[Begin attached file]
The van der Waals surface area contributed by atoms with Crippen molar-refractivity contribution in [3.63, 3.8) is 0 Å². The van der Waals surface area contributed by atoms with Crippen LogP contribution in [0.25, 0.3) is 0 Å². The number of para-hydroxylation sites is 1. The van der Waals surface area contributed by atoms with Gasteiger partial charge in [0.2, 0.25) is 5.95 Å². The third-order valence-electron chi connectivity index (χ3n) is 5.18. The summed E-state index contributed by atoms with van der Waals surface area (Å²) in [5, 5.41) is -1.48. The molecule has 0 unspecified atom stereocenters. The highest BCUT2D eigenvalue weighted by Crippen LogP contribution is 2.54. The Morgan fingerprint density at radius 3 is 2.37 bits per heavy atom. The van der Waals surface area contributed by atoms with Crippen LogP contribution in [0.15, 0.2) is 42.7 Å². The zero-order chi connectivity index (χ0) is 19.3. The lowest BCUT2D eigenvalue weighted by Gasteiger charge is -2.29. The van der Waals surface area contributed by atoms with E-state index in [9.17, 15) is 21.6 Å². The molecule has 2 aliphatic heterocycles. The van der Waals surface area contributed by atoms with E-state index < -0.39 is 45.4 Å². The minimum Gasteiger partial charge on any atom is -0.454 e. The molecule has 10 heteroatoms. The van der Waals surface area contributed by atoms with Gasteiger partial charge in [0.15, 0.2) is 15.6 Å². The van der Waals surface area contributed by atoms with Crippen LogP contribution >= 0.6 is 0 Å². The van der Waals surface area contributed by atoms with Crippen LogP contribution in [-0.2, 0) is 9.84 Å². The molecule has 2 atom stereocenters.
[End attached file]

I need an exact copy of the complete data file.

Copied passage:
The van der Waals surface area contributed by atoms with Crippen molar-refractivity contribution in [3.63, 3.8) is 0 Å². The van der Waals surface area contributed by atoms with Crippen LogP contribution in [0.25, 0.3) is 0 Å². The number of para-hydroxylation sites is 1. The van der Waals surface area contributed by atoms with Gasteiger partial charge in [0.2, 0.25) is 5.95 Å². The third-order valence-electron chi connectivity index (χ3n) is 5.18. The summed E-state index contributed by atoms with van der Waals surface area (Å²) in [5, 5.41) is -1.48. The molecule has 0 unspecified atom stereocenters. The highest BCUT2D eigenvalue weighted by Crippen LogP contribution is 2.54. The Morgan fingerprint density at radius 3 is 2.37 bits per heavy atom. The van der Waals surface area contributed by atoms with Crippen LogP contribution in [0.15, 0.2) is 42.7 Å². The zero-order chi connectivity index (χ0) is 19.3. The lowest BCUT2D eigenvalue weighted by Gasteiger charge is -2.29. The van der Waals surface area contributed by atoms with E-state index in [9.17, 15) is 21.6 Å². The molecule has 2 aliphatic heterocycles. The van der Waals surface area contributed by atoms with E-state index < -0.39 is 45.4 Å². The minimum Gasteiger partial charge on any atom is -0.454 e. The molecule has 10 heteroatoms. The van der Waals surface area contributed by atoms with Gasteiger partial charge in [0.15, 0.2) is 15.6 Å². The van der Waals surface area contributed by atoms with Crippen LogP contribution >= 0.6 is 0 Å². The van der Waals surface area contributed by atoms with Crippen LogP contribution in [-0.2, 0) is 9.84 Å². The molecule has 2 atom stereocenters.